A Utah bowhunter encountered her “biggest fear” while chasing elk during the season opener on Aug. 20. Laurien Elsholz, 23, was deep in a ravine near the Stansbury Mountains in Tooele County when the smell of death caught her attention and caused her to gag. Almost immediately, something emerged from the brush and swatted at her leg.
“I heard some crashing noises and then it all happened so fast,” Elsholz said. “I looked to my right and I was face to face with a mountain lion.”
She immediately struck the young cat in the head with her hiking pole, causing it to retreat a bit. By the time she processed what was going on, she realized that the cat wasn’t fully deterred. She started yelling out to her companions a few yards up the ravine, urging them to stay away.
“I started backing up while making eye contact with it and I backed into some thick trees and couldn’t go anymore, so I was kind of trapped,” Elsholz said. “I was trying to figure out how to get around this cat without something happening, and it lashed at me four times. It jumped at me, hissed, and was like ‘get out of here.’”
Elsholz recognizes that the cat was probably just trying to protect a kill.
“It had just killed something and wanted me to get away from its food. I used my stick to hit it one more time and it backed up a little bit, and that’s when I started recording.”
The video shows the cat walking back and forth with its tail tucked between its legs. Elsholz continued yelling throughout the video, and the cat starts walking toward her again right as the footage ends. According to Elsholz, the cat lashed out again, and she struck it with the stick a third time. She pushed to the right of the cat and started backing up the hill, facing the cat the whole time. Eventually she and her sister, girlfriend, and few friends got out of the woods, but not before the mountain lion followed them for about a mile.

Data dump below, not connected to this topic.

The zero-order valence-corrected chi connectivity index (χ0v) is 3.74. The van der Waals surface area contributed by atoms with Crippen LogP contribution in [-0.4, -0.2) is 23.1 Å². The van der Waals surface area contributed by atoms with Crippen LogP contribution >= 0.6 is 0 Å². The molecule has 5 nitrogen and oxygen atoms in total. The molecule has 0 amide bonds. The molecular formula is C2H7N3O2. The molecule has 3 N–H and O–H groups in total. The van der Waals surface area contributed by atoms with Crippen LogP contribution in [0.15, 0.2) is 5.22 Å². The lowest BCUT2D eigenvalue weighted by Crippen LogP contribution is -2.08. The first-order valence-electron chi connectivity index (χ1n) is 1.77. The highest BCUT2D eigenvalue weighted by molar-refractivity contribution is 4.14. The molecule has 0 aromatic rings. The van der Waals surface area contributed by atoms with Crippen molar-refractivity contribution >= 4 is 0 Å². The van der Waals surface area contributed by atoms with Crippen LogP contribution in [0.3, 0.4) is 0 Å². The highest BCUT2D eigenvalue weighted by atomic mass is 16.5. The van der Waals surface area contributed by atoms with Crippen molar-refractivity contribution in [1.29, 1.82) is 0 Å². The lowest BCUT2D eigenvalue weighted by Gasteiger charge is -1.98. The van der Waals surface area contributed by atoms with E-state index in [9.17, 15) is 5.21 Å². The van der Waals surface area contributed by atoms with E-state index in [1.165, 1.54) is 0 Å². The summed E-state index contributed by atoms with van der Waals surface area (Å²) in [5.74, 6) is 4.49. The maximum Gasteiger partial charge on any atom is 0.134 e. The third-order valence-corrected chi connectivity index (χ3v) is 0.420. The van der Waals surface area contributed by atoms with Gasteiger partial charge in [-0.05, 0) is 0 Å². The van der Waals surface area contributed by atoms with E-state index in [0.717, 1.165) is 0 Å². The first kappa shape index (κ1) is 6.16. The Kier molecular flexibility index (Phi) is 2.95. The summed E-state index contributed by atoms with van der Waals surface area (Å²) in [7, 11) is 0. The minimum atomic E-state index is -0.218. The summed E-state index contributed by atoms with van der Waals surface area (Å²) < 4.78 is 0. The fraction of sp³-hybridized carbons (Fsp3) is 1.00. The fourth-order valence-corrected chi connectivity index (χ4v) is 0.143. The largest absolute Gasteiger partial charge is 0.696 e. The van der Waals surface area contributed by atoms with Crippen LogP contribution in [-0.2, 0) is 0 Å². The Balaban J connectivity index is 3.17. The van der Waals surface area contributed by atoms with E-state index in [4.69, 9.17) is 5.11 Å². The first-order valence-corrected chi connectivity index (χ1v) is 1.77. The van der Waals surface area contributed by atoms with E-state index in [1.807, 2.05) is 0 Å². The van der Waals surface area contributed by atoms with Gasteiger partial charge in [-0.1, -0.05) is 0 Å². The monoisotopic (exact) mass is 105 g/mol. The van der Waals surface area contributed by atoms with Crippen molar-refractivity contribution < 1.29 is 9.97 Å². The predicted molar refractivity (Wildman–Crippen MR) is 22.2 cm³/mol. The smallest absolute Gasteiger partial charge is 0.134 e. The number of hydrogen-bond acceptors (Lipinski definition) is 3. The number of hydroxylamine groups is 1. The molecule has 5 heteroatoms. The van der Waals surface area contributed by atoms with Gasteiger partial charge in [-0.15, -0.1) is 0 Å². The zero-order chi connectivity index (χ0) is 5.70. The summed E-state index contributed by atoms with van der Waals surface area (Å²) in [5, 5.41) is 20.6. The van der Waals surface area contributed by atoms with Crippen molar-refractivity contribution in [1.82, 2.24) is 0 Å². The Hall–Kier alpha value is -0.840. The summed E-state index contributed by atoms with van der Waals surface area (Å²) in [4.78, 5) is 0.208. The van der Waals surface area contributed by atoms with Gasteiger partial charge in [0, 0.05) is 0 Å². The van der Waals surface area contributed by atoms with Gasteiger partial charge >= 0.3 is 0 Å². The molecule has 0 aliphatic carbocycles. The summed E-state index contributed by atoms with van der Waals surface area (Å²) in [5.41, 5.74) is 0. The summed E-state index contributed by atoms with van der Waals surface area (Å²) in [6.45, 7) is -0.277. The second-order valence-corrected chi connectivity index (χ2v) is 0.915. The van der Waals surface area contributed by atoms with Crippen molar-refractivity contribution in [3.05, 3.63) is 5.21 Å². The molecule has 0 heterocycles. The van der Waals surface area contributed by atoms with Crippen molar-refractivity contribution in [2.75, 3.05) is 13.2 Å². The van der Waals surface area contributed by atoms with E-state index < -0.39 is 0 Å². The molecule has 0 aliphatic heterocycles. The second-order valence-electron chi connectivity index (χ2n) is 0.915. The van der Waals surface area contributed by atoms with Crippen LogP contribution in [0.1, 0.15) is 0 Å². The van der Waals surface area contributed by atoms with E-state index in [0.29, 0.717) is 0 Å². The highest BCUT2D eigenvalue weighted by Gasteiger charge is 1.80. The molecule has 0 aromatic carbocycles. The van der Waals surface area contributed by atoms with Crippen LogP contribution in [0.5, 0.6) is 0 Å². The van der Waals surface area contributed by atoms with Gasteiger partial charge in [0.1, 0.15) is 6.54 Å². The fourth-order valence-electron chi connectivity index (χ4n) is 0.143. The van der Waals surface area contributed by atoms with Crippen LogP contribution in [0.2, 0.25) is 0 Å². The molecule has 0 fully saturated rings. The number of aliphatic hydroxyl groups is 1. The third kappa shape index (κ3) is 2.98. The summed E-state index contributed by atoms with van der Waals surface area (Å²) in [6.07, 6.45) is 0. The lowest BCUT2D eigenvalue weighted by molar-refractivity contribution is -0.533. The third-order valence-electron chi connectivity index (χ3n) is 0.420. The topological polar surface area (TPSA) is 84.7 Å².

Elsholz is grateful that the interaction wasn’t more violent. But when she posted the video on Facebook, her experience was met with lots of criticism. Some lamented in comments that the lion was completely calm and she wasn’t at any risk, and some berated her for not carrying a gun.
“Mountain lions rarely attack people. Saying you’re lucky to have gotten out alive is a bit of a stretch. You’re in lion country. That lion showed zero aggression towards you, so much so that you were able to get your phone out and record it. You’re lucky to have had the encounter,” one comment reads.
Elsholz does consider herself lucky, but also points out that coming face to face with a mountain lion in the woods is undeniably scary no matter how calmly the cat behaves. And as she explains, the cat wasn’t necessarily calm, since it swatted her and swiped at her multiple times when she didn’t have her camera turned on.
As far as whether she should carry a gun or not, the avid shed hunter wants to get one at some point.
“I usually hook a large knife onto my hunting pack and carry bear spray on my side, but this day I totally spaced that I had bear spray because I was just so scared,” Elsholz says. “But I will look into getting a gun, because I would feel a lot safer going back to that mountain range again.”